On enquiring with a follow-up call if this letter was sufficient for the gardaí, the receptionist replied: "That's the one we give to our clients, they produce the letter at any checkpoints and there has been no issues."

Our reporter made his way on a 15km journey from the northside of the capital to the southside suburb of Sandycove, where the Dublin branch of Sculpture Clinic is located, although he did not encounter a checkpoint on his journey.

On arrival at the clinic's modern foyer we were greeted by a friendly receptionist who asked to take our reporter's temperature and double checked to make sure he was not in contact with anyone who showed symptoms of coronavirus. He was told the doctor was running late and to take a seat.

A glamorous female client sauntered through the lobby and was told to "come back in two weeks for your next appointment".


Dr George Nema

Dr George Nema

Dr George Nema

Our reporter met with Dr George Nema, who discussed Botox with him.

The doctor asked our reporter to remove his mask so he could look at his lips when our reporter asked about the possibility of getting fillers there.

"It's not just women who get lip augmentation, but a lot of men also," he informed him. "Loads of men come here for this, but mostly women."

Our reporter asked if he could settle the bill with the receptionist after his consultation, which lasted about 10 minutes, but when he tried to pay the doctor came out of his surgery and after whispering to the receptionist, informed him with a smile: "That is complimentary."

The clinic's website reveals Dr Nema grew up in Philadelphia and has medical qualifications from universities both in America and in Ireland.

Social Democrats leader Róisín Shortall, who is also her party's health spokesperson, was incensed at our revelations .

"It is really unbelievable that there are still people attending Botox clinics when the vast majority of these treatments are cosmetic and non-essential," she stormed.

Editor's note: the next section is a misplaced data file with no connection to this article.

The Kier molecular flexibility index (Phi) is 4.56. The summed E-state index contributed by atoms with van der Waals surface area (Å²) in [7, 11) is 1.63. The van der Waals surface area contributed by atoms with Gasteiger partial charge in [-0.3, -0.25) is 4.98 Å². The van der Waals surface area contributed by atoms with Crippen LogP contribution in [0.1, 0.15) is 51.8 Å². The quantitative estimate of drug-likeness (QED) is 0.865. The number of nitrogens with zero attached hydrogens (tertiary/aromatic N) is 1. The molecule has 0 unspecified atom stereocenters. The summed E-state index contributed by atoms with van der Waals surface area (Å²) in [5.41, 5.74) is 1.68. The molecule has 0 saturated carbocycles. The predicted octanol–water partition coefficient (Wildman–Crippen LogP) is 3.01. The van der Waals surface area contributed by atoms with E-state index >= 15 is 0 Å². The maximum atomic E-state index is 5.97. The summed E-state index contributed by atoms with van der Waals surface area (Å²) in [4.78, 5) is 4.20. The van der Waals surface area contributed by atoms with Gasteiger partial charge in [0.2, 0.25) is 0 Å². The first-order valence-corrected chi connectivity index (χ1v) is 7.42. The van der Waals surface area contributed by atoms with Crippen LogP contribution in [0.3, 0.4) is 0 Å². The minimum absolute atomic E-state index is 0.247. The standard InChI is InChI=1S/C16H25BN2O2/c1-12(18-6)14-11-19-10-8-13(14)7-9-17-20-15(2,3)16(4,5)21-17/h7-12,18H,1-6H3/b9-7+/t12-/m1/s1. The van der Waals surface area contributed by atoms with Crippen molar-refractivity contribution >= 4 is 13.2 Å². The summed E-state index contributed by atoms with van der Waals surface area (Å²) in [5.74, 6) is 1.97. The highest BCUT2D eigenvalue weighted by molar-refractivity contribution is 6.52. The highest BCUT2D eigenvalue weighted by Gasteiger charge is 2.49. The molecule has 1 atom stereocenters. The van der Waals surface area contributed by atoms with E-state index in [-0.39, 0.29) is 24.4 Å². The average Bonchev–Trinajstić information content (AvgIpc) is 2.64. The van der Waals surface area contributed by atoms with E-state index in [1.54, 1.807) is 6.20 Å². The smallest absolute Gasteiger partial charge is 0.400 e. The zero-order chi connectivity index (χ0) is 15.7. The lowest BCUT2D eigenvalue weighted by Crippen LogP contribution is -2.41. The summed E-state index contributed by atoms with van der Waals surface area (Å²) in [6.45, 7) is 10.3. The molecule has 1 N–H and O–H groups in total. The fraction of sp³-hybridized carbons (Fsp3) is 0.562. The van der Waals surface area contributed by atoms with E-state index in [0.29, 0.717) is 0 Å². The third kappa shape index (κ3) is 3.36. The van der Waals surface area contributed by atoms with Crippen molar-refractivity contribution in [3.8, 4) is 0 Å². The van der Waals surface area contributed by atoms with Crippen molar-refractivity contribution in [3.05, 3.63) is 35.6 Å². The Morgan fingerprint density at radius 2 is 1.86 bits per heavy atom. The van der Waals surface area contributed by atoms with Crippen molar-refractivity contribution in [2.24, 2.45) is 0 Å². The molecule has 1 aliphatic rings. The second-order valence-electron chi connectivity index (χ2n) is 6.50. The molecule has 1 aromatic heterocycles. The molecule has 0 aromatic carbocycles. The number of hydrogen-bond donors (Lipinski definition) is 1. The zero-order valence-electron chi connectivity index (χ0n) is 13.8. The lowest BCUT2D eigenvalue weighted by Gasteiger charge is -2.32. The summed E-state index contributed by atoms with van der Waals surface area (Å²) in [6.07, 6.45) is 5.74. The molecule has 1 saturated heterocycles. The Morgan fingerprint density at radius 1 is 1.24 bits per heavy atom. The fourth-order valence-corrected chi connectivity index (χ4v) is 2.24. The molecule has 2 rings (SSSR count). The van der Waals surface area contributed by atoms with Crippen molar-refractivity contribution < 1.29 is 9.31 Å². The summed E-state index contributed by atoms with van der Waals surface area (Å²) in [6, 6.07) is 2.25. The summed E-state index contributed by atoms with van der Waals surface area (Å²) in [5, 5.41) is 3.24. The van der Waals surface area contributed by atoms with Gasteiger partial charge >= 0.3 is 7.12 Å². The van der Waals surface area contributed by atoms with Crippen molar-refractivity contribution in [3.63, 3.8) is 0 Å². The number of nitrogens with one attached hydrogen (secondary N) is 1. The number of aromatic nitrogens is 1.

"Meanwhile, there are reports that reconstructive surgeries following mastectomies have been put on pause. What does it say about the strategy behind current restrictions, where someone can get a cosmetic treatment but not reconstruction following a life- altering surgery? There needs to be tighter monitoring with deliberate consideration behind what is and is not allowable."

In a statement to the Sunday World, Health Minister Stephen Donnelly said: "I understand that the administration of essential medical treatments is allowed for under Level 5 and that Botox is used as a treatment in a number of medical conditions. I do not believe that consultations for its use as a cosmetic treatment are in any way appropriate at this time and I will liaise with the Department of the Taoiseach in relation to the definition of essential services.

"In the meantime I would suggest that those engaging in practices that do not reflect the spirit of staying at home except for essential reasons should stop."

He said the vast, vast majority of people are doing what is asked of them. The Sunday World asked Sculpture Clinic for a comment but had not received a reply at the time of going to press.